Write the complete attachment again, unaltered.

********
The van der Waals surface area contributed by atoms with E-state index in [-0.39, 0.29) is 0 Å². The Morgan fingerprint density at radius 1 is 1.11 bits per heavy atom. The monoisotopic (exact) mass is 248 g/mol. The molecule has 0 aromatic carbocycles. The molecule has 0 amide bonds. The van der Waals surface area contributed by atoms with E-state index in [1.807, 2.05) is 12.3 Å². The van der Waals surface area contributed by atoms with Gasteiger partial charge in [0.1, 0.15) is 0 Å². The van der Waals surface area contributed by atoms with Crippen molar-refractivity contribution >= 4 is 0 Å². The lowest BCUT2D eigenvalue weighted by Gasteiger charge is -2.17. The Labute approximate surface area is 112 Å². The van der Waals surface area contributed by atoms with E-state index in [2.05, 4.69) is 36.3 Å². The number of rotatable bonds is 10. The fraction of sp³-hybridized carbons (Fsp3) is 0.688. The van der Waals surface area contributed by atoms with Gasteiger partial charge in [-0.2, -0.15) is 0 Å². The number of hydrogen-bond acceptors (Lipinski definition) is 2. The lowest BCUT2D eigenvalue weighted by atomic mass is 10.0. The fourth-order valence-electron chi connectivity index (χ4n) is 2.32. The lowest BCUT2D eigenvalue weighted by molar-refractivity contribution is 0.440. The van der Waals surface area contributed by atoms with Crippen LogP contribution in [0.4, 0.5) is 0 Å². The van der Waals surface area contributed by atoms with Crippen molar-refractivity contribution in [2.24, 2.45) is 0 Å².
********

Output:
The van der Waals surface area contributed by atoms with E-state index in [-0.39, 0.29) is 0 Å². The Morgan fingerprint density at radius 1 is 1.11 bits per heavy atom. The monoisotopic (exact) mass is 248 g/mol. The molecule has 0 aromatic carbocycles. The molecule has 0 amide bonds. The van der Waals surface area contributed by atoms with E-state index in [1.807, 2.05) is 12.3 Å². The van der Waals surface area contributed by atoms with Gasteiger partial charge in [0.1, 0.15) is 0 Å². The van der Waals surface area contributed by atoms with Crippen molar-refractivity contribution >= 4 is 0 Å². The lowest BCUT2D eigenvalue weighted by Gasteiger charge is -2.17. The Labute approximate surface area is 112 Å². The van der Waals surface area contributed by atoms with E-state index in [2.05, 4.69) is 36.3 Å². The number of rotatable bonds is 10. The fraction of sp³-hybridized carbons (Fsp3) is 0.688. The van der Waals surface area contributed by atoms with Gasteiger partial charge in [-0.2, -0.15) is 0 Å². The number of hydrogen-bond acceptors (Lipinski definition) is 2. The lowest BCUT2D eigenvalue weighted by atomic mass is 10.0. The fourth-order valence-electron chi connectivity index (χ4n) is 2.32. The lowest BCUT2D eigenvalue weighted by molar-refractivity contribution is 0.440. The van der Waals surface area contributed by atoms with Crippen LogP contribution in [0.4, 0.5) is 0 Å². The van der Waals surface area contributed by atoms with Crippen molar-refractivity contribution in [2.24, 2.45) is 0 Å².